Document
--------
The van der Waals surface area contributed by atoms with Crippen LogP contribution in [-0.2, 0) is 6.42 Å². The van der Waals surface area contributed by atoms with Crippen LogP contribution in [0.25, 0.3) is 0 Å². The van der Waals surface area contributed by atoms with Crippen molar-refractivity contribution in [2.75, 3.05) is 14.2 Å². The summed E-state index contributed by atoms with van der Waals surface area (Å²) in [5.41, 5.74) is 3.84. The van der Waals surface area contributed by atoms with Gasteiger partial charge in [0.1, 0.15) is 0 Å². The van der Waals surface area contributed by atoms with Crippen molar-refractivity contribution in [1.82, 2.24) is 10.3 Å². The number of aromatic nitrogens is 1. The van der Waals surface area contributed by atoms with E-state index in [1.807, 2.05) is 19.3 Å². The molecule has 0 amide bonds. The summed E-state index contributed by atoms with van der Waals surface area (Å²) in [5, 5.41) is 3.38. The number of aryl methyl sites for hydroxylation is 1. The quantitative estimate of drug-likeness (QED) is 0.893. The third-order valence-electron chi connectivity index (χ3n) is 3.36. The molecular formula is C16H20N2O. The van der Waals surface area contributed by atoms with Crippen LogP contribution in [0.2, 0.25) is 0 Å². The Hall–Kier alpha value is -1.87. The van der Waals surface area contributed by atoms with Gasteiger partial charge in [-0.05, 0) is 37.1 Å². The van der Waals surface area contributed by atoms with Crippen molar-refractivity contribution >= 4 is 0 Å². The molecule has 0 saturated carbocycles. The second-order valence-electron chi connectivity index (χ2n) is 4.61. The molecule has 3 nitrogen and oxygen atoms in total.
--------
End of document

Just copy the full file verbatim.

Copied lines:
The van der Waals surface area contributed by atoms with Crippen LogP contribution in [-0.2, 0) is 6.42 Å². The van der Waals surface area contributed by atoms with Crippen LogP contribution in [0.25, 0.3) is 0 Å². The van der Waals surface area contributed by atoms with Crippen molar-refractivity contribution in [2.75, 3.05) is 14.2 Å². The summed E-state index contributed by atoms with van der Waals surface area (Å²) in [5.41, 5.74) is 3.84. The van der Waals surface area contributed by atoms with Gasteiger partial charge in [0.1, 0.15) is 0 Å². The van der Waals surface area contributed by atoms with Crippen molar-refractivity contribution in [1.82, 2.24) is 10.3 Å². The number of aromatic nitrogens is 1. The van der Waals surface area contributed by atoms with E-state index in [1.807, 2.05) is 19.3 Å². The molecule has 0 amide bonds. The summed E-state index contributed by atoms with van der Waals surface area (Å²) in [5, 5.41) is 3.38. The number of aryl methyl sites for hydroxylation is 1. The quantitative estimate of drug-likeness (QED) is 0.893. The third-order valence-electron chi connectivity index (χ3n) is 3.36. The molecular formula is C16H20N2O. The van der Waals surface area contributed by atoms with Crippen LogP contribution in [0.2, 0.25) is 0 Å². The Hall–Kier alpha value is -1.87. The van der Waals surface area contributed by atoms with Gasteiger partial charge in [-0.05, 0) is 37.1 Å². The van der Waals surface area contributed by atoms with Crippen molar-refractivity contribution >= 4 is 0 Å². The molecule has 0 saturated carbocycles. The second-order valence-electron chi connectivity index (χ2n) is 4.61. The molecule has 3 nitrogen and oxygen atoms in total.